Reduced traffic during lockdowns led to decreases in air pollution in many major cities in Europe.
(AP Photo/Emilio Morenatti)
While most areas experienced a reduction in air pollution in response to lockdown measures, other areas saw only small improvements or even an air quality deterioration.
This is not an imaginary future dystopia. It’s a scientific projection of Australia under 3℃ of global warming – a future we must both strenuously try to avoid, but also prepare for.
Older homes can have a variety of environmental health risks.
Kerry F. Thompson and Ryan T. Wilson
Poor indoor air on tribal lands can cause a range of respiratory illnesses, including viral infections. Here’s how people are fixing the problem while preserving traditional ways.
London’s Piccadilly Circus falls silent. April 2020.
Exaggerating how much lockdown improved air quality could allow us to underestimate the scale of the air pollution problem.
The risk of transmitting COVID-19 is much higher indoors due to proximity to other people and building ventilation systems.
Studying how SARS-CoV-2, the virus that causes COVID-19, travels through indoor air spaces can help reduce transmission risk.
This year’s World Soil Day theme is: ‘Keep soil alive, protect soil biodiversity’.
Healthy soils are vital for food, biodiversity, and a healthy planet, but this below-ground world is often overlooked. The launch of the State of Knowledge of Soil Biodiversity Report highlights this.
Open windows and doors to boost air flow and help remove airborne particles.
Daniela Torres/EyeEm via Getty Images
Being indoors with other people is a recipe for spreading the coronavirus. But removing airborne particles through proper ventilation and air filtration can reduce some of that risk.
By opening data, monitoring and reporting on air quality can be complemented by data from various sources to create more localised and relevant decision-support solutions.
Despite this year’s coronavirus lockdowns, more CO2 has accumulated in the atmosphere than during the same period in 2017 or 2018.
Open windows are the easiest way to ventilate a room.
Justin Paget / Digital Vision via Getty Images
Good ventilation can reduce the risk of catching coronavirus. An environmental engineer explains how to know if enough outside air is getting into a room and what to do if ventilation is bad.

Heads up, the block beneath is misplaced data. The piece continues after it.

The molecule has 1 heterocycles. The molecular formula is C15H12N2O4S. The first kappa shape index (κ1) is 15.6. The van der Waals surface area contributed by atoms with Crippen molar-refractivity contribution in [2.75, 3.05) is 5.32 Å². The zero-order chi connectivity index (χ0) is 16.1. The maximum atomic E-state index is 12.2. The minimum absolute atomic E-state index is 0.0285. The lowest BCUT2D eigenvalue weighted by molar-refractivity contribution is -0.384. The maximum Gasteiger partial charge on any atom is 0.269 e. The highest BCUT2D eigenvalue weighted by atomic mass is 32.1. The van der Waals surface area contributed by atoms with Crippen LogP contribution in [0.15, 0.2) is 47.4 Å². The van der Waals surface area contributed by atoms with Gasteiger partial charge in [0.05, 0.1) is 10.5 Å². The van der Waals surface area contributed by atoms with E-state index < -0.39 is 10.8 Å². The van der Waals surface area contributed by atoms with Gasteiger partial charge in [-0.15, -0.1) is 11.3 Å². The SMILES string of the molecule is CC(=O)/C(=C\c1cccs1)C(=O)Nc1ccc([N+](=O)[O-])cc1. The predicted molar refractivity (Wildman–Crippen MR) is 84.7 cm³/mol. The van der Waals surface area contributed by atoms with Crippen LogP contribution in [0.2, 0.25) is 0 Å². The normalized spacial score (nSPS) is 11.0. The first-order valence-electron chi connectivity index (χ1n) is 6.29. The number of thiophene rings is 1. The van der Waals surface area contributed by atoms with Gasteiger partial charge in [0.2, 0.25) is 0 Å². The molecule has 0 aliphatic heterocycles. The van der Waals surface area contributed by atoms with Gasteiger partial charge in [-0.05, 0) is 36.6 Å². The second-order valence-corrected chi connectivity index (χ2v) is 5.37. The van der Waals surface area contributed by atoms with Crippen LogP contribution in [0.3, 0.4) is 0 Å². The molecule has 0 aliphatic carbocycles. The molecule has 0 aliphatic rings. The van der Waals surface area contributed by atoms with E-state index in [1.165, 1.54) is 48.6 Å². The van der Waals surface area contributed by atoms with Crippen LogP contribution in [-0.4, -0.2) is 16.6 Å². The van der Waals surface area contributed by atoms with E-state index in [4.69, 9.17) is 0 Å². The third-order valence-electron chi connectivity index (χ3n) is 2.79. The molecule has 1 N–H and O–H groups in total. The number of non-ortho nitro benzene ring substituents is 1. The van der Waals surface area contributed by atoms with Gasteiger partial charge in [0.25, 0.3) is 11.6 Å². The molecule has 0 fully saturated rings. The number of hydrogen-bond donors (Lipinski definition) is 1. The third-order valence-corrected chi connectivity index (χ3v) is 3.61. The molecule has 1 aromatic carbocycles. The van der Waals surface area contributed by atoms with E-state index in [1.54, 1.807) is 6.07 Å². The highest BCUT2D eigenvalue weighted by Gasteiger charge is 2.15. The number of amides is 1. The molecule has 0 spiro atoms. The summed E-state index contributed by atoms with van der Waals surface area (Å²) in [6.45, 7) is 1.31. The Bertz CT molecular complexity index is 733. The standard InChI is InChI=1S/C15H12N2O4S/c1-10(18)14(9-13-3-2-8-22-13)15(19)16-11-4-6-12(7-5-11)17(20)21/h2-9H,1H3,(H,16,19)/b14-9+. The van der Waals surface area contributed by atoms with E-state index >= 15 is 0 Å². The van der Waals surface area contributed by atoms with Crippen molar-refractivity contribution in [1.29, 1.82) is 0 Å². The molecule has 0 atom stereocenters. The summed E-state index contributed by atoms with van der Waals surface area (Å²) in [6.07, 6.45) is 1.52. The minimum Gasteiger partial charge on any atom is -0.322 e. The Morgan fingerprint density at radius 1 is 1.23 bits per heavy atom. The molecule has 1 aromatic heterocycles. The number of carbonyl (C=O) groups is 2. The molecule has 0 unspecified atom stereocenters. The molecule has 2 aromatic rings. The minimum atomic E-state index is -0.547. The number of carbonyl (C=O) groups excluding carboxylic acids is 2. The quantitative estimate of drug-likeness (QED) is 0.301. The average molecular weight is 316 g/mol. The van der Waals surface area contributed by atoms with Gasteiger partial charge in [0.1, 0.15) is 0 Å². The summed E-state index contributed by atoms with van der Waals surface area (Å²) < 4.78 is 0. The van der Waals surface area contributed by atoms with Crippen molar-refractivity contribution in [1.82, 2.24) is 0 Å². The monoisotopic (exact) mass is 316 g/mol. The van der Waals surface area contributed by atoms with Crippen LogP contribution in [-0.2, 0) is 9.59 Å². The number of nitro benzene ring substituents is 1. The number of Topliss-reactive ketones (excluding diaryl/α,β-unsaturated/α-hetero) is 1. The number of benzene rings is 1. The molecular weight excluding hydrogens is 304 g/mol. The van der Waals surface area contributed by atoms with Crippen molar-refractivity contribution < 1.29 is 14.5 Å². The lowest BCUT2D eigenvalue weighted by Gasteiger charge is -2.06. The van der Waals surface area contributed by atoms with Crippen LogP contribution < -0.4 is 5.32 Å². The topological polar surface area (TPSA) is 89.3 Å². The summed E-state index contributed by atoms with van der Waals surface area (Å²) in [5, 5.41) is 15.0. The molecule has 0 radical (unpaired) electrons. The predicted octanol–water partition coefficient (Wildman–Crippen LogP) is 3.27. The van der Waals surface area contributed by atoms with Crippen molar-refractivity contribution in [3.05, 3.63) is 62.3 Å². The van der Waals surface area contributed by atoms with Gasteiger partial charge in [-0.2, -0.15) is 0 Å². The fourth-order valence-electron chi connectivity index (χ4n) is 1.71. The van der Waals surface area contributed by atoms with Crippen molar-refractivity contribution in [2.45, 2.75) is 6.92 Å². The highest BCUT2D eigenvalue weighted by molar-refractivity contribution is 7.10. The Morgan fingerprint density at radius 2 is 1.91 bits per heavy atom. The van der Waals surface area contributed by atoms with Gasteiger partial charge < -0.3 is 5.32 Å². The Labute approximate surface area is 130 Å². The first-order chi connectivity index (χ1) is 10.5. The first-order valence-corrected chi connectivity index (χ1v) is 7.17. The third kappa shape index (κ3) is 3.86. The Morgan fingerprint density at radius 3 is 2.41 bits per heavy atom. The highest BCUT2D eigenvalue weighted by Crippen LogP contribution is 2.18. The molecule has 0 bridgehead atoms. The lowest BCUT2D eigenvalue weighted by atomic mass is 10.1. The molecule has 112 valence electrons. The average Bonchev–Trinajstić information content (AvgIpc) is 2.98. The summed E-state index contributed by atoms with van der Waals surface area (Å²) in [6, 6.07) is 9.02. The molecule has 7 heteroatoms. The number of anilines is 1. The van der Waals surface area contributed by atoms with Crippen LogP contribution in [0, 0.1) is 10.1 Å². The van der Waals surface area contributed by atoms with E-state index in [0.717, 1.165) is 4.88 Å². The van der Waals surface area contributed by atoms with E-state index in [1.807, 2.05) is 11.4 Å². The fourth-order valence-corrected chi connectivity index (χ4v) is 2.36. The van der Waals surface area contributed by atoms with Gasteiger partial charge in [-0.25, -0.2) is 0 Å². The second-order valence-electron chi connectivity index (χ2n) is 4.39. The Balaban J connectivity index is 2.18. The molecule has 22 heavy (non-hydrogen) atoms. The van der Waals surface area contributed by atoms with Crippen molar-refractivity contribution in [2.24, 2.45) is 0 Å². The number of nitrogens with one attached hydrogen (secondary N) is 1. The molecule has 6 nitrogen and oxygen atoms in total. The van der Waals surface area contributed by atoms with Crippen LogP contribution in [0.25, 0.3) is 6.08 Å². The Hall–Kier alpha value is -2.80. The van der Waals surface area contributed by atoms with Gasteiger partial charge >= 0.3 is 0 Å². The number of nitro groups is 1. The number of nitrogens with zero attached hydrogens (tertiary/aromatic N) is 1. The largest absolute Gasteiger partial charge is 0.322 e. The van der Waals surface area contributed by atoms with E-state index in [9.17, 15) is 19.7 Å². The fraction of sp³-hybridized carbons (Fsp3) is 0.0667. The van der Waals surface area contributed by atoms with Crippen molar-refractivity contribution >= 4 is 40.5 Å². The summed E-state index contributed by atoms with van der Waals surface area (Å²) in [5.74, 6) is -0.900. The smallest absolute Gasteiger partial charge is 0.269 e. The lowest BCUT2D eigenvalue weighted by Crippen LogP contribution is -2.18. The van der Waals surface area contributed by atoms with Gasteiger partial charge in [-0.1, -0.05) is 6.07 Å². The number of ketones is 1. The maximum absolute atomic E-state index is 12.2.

A vast plume of Saharan dust blankets Havana, Cuba, June 24, 2020.
Yamil Lage/AFP via Getty Images
From June through October, it’s not unusual for huge Saharan dust plumes to blow across the Atlantic. They can darken skies but also bring calmer weather and electric sunsets. Here’s how they form.
Much of India experiences both extreme heat and extreme air pollution, as seen in this photo of the Akshardham Hindu temple. Days with both are going to increase.
Sajjad Hussain/AFP via Getty Images
In South Asia, days with both extreme heat and extreme pollution are expected to increase 175% by 2050. Separately, the health effects are bad; together they will likely be worse.
Removing engine idling would be like removing up to 1.6 million cars from the road.
CHRISTOPHE PETIT TESSON / EPA
Yes, poor air quality is bad for your health – but beware simplistic correlations with COVID-19.
FABRIZIO BENSCH/ Reuters
Researchers built cheap air quality monitors using parts found at hardware and electronics scores. The results have big implications for anyone who travels outside near busy roads.
The data shows a big improvement of pollution levels over some cities – but in others, pollution has, perhaps surprisingly, increased.
Smoke from recent bushfires has shrouded major Australian cities.
Bushfire smoke accumulating over Australian cities contains a complex chemical mix which does all sorts of things to the human body.
Throughout history, Australian bushfires have spread smoke over our cities. But this time it’s different.
This is not the first time Australia’s major cities have been shrouded in bushfire smoke. But this time, the culprits must held to account.
What was short-term exposure has now become medium-term exposure to bushfire smoke in some parts of the country.
Smoke haze almost seems to be the new normal in parts of Australia. But what do we know about the dangers to our health in the longer term?
A rural fire service crew attempts to protect a property in New South Wales in December 2019.
Dean Lewins/AAP Images via AP
Wildfire smoke can damage animals’ respiratory tract and lead to breathing problems and even death.